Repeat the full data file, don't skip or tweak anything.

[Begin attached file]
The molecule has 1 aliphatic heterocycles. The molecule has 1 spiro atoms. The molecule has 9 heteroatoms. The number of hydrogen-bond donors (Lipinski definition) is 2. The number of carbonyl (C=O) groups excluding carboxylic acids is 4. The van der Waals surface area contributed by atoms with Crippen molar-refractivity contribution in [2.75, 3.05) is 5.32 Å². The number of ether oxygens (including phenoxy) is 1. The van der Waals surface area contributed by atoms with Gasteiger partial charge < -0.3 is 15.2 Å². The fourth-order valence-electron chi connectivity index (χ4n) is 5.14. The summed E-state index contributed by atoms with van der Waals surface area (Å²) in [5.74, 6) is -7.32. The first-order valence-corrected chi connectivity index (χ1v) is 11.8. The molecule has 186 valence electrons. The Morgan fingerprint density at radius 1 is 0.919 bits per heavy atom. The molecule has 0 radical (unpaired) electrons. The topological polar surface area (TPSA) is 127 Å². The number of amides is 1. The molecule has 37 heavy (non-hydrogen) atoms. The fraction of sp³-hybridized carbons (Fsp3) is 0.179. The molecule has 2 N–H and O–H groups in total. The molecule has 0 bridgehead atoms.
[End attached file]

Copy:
The molecule has 1 aliphatic heterocycles. The molecule has 1 spiro atoms. The molecule has 9 heteroatoms. The number of hydrogen-bond donors (Lipinski definition) is 2. The number of carbonyl (C=O) groups excluding carboxylic acids is 4. The van der Waals surface area contributed by atoms with Crippen molar-refractivity contribution in [2.75, 3.05) is 5.32 Å². The number of ether oxygens (including phenoxy) is 1. The van der Waals surface area contributed by atoms with Gasteiger partial charge < -0.3 is 15.2 Å². The fourth-order valence-electron chi connectivity index (χ4n) is 5.14. The summed E-state index contributed by atoms with van der Waals surface area (Å²) in [5.74, 6) is -7.32. The first-order valence-corrected chi connectivity index (χ1v) is 11.8. The molecule has 186 valence electrons. The Morgan fingerprint density at radius 1 is 0.919 bits per heavy atom. The molecule has 0 radical (unpaired) electrons. The topological polar surface area (TPSA) is 127 Å². The number of amides is 1. The molecule has 37 heavy (non-hydrogen) atoms. The fraction of sp³-hybridized carbons (Fsp3) is 0.179. The molecule has 2 N–H and O–H groups in total. The molecule has 0 bridgehead atoms.